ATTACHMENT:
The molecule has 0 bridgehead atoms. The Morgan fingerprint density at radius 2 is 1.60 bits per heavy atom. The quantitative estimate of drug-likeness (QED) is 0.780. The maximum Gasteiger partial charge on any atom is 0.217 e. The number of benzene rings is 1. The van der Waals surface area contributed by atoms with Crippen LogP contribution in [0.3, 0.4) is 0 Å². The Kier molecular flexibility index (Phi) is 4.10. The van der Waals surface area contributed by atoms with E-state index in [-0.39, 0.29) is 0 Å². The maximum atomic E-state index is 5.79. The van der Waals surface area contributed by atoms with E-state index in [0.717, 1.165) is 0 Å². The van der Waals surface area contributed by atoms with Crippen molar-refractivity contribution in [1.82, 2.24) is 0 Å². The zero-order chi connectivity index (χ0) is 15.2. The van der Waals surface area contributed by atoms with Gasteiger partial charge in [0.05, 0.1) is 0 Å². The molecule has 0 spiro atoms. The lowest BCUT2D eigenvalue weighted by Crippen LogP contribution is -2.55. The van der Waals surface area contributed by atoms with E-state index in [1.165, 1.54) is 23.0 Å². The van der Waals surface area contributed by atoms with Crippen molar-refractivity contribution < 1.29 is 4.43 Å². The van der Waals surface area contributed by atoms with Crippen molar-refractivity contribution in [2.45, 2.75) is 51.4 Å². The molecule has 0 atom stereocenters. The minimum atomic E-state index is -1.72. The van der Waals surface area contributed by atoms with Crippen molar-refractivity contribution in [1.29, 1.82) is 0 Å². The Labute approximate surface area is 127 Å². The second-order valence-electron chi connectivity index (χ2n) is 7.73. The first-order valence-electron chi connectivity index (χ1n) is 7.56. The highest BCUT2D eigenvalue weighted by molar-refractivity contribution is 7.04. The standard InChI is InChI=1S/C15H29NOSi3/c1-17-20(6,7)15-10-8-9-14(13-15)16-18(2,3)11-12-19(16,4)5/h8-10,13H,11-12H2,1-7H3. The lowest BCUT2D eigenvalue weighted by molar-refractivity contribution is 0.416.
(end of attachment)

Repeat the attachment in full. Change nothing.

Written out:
The molecule has 0 bridgehead atoms. The Morgan fingerprint density at radius 2 is 1.60 bits per heavy atom. The quantitative estimate of drug-likeness (QED) is 0.780. The maximum Gasteiger partial charge on any atom is 0.217 e. The number of benzene rings is 1. The van der Waals surface area contributed by atoms with Crippen LogP contribution in [0.3, 0.4) is 0 Å². The Kier molecular flexibility index (Phi) is 4.10. The van der Waals surface area contributed by atoms with E-state index in [-0.39, 0.29) is 0 Å². The maximum atomic E-state index is 5.79. The van der Waals surface area contributed by atoms with E-state index in [0.717, 1.165) is 0 Å². The van der Waals surface area contributed by atoms with Crippen molar-refractivity contribution in [1.82, 2.24) is 0 Å². The zero-order chi connectivity index (χ0) is 15.2. The van der Waals surface area contributed by atoms with Gasteiger partial charge in [0.05, 0.1) is 0 Å². The molecule has 0 spiro atoms. The lowest BCUT2D eigenvalue weighted by Crippen LogP contribution is -2.55. The van der Waals surface area contributed by atoms with E-state index in [1.165, 1.54) is 23.0 Å². The van der Waals surface area contributed by atoms with Crippen molar-refractivity contribution < 1.29 is 4.43 Å². The van der Waals surface area contributed by atoms with Crippen molar-refractivity contribution in [2.45, 2.75) is 51.4 Å². The molecule has 0 atom stereocenters. The minimum atomic E-state index is -1.72. The van der Waals surface area contributed by atoms with Crippen molar-refractivity contribution in [1.29, 1.82) is 0 Å². The Labute approximate surface area is 127 Å². The second-order valence-electron chi connectivity index (χ2n) is 7.73. The first-order valence-electron chi connectivity index (χ1n) is 7.56. The highest BCUT2D eigenvalue weighted by molar-refractivity contribution is 7.04. The standard InChI is InChI=1S/C15H29NOSi3/c1-17-20(6,7)15-10-8-9-14(13-15)16-18(2,3)11-12-19(16,4)5/h8-10,13H,11-12H2,1-7H3. The lowest BCUT2D eigenvalue weighted by molar-refractivity contribution is 0.416.